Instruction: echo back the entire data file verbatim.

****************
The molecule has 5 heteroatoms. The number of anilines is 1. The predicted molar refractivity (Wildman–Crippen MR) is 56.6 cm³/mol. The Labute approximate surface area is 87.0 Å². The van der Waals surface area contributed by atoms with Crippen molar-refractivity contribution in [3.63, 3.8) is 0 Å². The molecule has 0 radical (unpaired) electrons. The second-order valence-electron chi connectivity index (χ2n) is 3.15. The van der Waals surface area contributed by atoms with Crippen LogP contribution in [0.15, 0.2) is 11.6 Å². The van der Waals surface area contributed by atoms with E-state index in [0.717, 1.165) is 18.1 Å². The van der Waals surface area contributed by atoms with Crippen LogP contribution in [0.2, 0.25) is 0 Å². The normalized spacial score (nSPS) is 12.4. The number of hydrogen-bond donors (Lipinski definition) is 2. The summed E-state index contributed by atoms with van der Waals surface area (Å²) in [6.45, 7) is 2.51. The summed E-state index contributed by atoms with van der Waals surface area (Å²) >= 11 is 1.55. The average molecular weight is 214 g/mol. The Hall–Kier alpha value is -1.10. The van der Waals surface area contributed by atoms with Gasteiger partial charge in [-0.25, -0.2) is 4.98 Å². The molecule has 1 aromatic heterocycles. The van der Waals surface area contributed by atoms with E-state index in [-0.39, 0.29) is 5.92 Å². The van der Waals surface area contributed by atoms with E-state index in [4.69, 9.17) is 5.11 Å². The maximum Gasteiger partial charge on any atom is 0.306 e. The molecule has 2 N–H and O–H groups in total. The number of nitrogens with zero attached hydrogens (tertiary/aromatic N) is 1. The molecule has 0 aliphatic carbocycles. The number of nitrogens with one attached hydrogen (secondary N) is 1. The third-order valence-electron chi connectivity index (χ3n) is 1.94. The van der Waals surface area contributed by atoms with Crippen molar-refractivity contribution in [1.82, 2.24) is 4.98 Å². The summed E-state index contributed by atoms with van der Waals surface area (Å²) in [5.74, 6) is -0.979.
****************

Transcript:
The molecule has 5 heteroatoms. The number of anilines is 1. The predicted molar refractivity (Wildman–Crippen MR) is 56.6 cm³/mol. The Labute approximate surface area is 87.0 Å². The van der Waals surface area contributed by atoms with Crippen molar-refractivity contribution in [3.63, 3.8) is 0 Å². The molecule has 0 radical (unpaired) electrons. The second-order valence-electron chi connectivity index (χ2n) is 3.15. The van der Waals surface area contributed by atoms with Crippen LogP contribution in [0.15, 0.2) is 11.6 Å². The van der Waals surface area contributed by atoms with E-state index in [0.717, 1.165) is 18.1 Å². The van der Waals surface area contributed by atoms with Crippen LogP contribution in [0.2, 0.25) is 0 Å². The normalized spacial score (nSPS) is 12.4. The number of hydrogen-bond donors (Lipinski definition) is 2. The summed E-state index contributed by atoms with van der Waals surface area (Å²) in [6.45, 7) is 2.51. The summed E-state index contributed by atoms with van der Waals surface area (Å²) >= 11 is 1.55. The average molecular weight is 214 g/mol. The Hall–Kier alpha value is -1.10. The van der Waals surface area contributed by atoms with Gasteiger partial charge in [-0.25, -0.2) is 4.98 Å². The molecule has 1 aromatic heterocycles. The van der Waals surface area contributed by atoms with E-state index in [-0.39, 0.29) is 5.92 Å². The van der Waals surface area contributed by atoms with E-state index in [4.69, 9.17) is 5.11 Å². The maximum Gasteiger partial charge on any atom is 0.306 e. The molecule has 2 N–H and O–H groups in total. The number of nitrogens with zero attached hydrogens (tertiary/aromatic N) is 1. The molecule has 0 aliphatic carbocycles. The number of nitrogens with one attached hydrogen (secondary N) is 1. The third-order valence-electron chi connectivity index (χ3n) is 1.94. The van der Waals surface area contributed by atoms with Crippen molar-refractivity contribution in [1.82, 2.24) is 4.98 Å². The summed E-state index contributed by atoms with van der Waals surface area (Å²) in [5.74, 6) is -0.979.